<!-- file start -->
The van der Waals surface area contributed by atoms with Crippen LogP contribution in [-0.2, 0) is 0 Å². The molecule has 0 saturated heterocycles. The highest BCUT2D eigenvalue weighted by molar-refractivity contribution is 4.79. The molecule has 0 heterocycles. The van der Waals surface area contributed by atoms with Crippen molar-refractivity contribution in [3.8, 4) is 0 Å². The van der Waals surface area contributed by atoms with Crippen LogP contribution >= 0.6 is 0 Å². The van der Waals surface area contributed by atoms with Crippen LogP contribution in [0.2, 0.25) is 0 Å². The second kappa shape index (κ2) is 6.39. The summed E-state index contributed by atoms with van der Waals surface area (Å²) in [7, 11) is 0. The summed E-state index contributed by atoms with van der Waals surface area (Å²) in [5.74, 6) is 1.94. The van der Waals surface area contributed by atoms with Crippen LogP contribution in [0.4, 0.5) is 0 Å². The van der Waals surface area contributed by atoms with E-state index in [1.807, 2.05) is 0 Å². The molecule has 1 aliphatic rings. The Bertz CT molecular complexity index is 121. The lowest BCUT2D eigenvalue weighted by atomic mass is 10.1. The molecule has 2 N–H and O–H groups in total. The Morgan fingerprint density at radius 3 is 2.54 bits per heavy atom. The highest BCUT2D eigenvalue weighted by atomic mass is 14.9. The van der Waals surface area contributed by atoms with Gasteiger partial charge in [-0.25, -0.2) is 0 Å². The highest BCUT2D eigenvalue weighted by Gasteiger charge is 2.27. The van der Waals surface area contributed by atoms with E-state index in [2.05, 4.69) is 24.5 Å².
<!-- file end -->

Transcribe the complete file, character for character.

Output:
The van der Waals surface area contributed by atoms with Crippen LogP contribution in [-0.2, 0) is 0 Å². The molecule has 0 saturated heterocycles. The highest BCUT2D eigenvalue weighted by molar-refractivity contribution is 4.79. The molecule has 0 heterocycles. The van der Waals surface area contributed by atoms with Crippen molar-refractivity contribution in [3.8, 4) is 0 Å². The van der Waals surface area contributed by atoms with Crippen LogP contribution >= 0.6 is 0 Å². The van der Waals surface area contributed by atoms with Crippen LogP contribution in [0.2, 0.25) is 0 Å². The second kappa shape index (κ2) is 6.39. The summed E-state index contributed by atoms with van der Waals surface area (Å²) in [7, 11) is 0. The summed E-state index contributed by atoms with van der Waals surface area (Å²) in [5.74, 6) is 1.94. The van der Waals surface area contributed by atoms with Crippen LogP contribution in [0.4, 0.5) is 0 Å². The van der Waals surface area contributed by atoms with E-state index in [1.807, 2.05) is 0 Å². The molecule has 1 aliphatic rings. The Bertz CT molecular complexity index is 121. The lowest BCUT2D eigenvalue weighted by atomic mass is 10.1. The molecule has 2 N–H and O–H groups in total. The Morgan fingerprint density at radius 3 is 2.54 bits per heavy atom. The highest BCUT2D eigenvalue weighted by atomic mass is 14.9. The van der Waals surface area contributed by atoms with Gasteiger partial charge in [-0.25, -0.2) is 0 Å². The highest BCUT2D eigenvalue weighted by Gasteiger charge is 2.27. The van der Waals surface area contributed by atoms with E-state index in [2.05, 4.69) is 24.5 Å².